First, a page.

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An Item a Day Keeps the Hoarding Away

by Gracelyn Kuzman about a year ago in house
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How a minimalist challenge revolutionized my living space.

An Item a Day Keeps the Hoarding Away
Photo by Priscilla Du Preez on Unsplash

I am not naturally a tidy person. In fact, I am quite the opposite. I love things. I have attachments to things. I buy things or am given things then keep them forever and ever....until this Spring.

I was inspired to take place in a month long minimalist challenge that revolutionized the space in my small, one bedroom apartment.

The rules of the challenge are simple: On the first day of the month, you get rid of one thing. On the second day of the month, you get rid of two things, on the third day, you get rid of three things. And so on, until the month is over.

It sounds so easy, and it is in theory! I geared up for the month, looking around my apartment thinking, 'I can do this!'. On day one, I put a sweatshirt I do not wear in a bag labeled, "DONATIONS". On day two, I took two bottles of nail polish I rarely use and put them in the same bag. On day three, I pulled three dusty books off my bookshelf.

The first ten days went along seemlessly. Around day 11, I started to worry. "Do I really have enough stuff to keep getting rid of things at this rate? What if I miss something I donate?"

But I kept going. The best way to complete the challenge, I found, was to pick one area of the apartment on each day. On day 15, I pulled 15 items out of a messy, junk drawer in my kitchen. On day 19, I got rid of 19 Christmas decoration items I rarely put out in December. On day 22, I got rid of 11 candles and 11 picture frames. How did I have 11 extra candles and 11 unused picture frames?! I was finding 'things' I didn't even realize I had.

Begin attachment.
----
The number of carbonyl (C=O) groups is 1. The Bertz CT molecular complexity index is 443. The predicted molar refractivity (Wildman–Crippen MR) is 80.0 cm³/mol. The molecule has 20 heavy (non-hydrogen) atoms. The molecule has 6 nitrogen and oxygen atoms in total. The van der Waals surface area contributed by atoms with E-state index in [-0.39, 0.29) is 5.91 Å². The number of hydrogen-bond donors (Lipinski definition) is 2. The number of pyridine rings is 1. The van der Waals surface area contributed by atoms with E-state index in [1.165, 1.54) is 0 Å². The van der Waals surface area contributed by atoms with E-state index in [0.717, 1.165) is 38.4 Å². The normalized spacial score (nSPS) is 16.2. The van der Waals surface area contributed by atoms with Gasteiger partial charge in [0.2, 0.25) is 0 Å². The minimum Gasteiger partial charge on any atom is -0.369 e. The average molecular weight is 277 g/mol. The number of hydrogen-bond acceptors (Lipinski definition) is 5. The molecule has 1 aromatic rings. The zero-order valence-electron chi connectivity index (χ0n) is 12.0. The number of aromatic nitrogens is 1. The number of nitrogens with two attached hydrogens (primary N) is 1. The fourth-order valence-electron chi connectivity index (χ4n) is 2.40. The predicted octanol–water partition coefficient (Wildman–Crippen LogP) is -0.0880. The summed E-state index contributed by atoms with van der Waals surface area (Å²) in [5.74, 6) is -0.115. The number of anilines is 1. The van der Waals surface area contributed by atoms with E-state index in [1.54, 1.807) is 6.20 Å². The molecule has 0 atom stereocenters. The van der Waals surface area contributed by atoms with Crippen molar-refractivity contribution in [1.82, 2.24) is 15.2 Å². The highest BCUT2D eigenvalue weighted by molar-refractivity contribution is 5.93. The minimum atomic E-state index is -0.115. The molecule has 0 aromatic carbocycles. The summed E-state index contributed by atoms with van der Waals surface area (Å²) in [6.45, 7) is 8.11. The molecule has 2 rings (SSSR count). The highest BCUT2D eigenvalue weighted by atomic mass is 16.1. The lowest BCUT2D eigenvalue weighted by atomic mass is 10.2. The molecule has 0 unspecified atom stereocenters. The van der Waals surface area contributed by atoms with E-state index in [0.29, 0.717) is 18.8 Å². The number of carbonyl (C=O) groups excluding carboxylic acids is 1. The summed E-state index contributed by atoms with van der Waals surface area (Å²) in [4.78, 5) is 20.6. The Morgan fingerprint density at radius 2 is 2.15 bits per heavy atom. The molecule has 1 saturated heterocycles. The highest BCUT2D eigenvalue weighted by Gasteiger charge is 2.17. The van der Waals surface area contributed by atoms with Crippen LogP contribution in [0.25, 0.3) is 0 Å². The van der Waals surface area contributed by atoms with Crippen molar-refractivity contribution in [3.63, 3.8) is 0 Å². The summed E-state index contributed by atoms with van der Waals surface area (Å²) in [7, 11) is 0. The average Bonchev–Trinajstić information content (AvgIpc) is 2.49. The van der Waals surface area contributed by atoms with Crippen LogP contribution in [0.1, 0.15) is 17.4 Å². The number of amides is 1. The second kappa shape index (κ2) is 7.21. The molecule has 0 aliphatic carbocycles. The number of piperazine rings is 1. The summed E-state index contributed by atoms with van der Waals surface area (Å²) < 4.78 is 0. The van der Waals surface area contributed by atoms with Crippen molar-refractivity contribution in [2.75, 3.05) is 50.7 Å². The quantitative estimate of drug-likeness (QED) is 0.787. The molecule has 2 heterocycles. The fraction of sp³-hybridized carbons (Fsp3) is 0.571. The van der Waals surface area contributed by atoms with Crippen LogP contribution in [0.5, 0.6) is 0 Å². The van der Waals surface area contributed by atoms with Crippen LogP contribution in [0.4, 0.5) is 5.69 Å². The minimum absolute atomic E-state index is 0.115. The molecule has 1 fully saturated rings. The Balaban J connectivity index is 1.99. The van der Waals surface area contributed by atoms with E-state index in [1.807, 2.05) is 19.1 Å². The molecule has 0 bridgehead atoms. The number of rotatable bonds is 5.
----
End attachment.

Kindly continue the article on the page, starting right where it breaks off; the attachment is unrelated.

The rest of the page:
By day 29, I looked in my closet and pulled out items I simply do not wear. This was one of the bigger challenges, because I love clothing. And although a few articles had sentimental value, I knew I probably wouldn't miss them and decided to donate them.

The neat thing about this challenge is that it begins by eliminating clutter, and ends by really forcing you to take a look at what you own and ask, "Why do I own this?" Sometimes the answer is simple, perhaps you just really like it. And that's okay! But most of the time, you realize you are holding onto things you not only don't need, but may not even like.

This challenge did not just affect one month, but sparked a new, positive, relationship with 'things' that will last a lifetime.

After 31 days and 495 items, my home is not only more clean, but I'm more conscious about what I bring into my home. I ask myself, "Is this necessary? Do I love it? What is its purpose?" If I cannot answer these questions, then I don't buy it. If I am given an item that I don't love, I keep it until it feels appropriate to donate it.

I find that I am able to enjoy what I held onto (which is still a lot!), without the clutter of what I let go. I am also more responsible with what I do own, as I have decided it adds value to my life.

My apartment looks bigger, feels bigger, and is generally more organized. There aren't random bags of clutter in corners, or miscelaneous boxes of items in the closet.

I reccommend everyone try this challenge. I plan on repeating it annually, to hold myself accountable for what I accumulate each year.


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Gracelyn Kuzman

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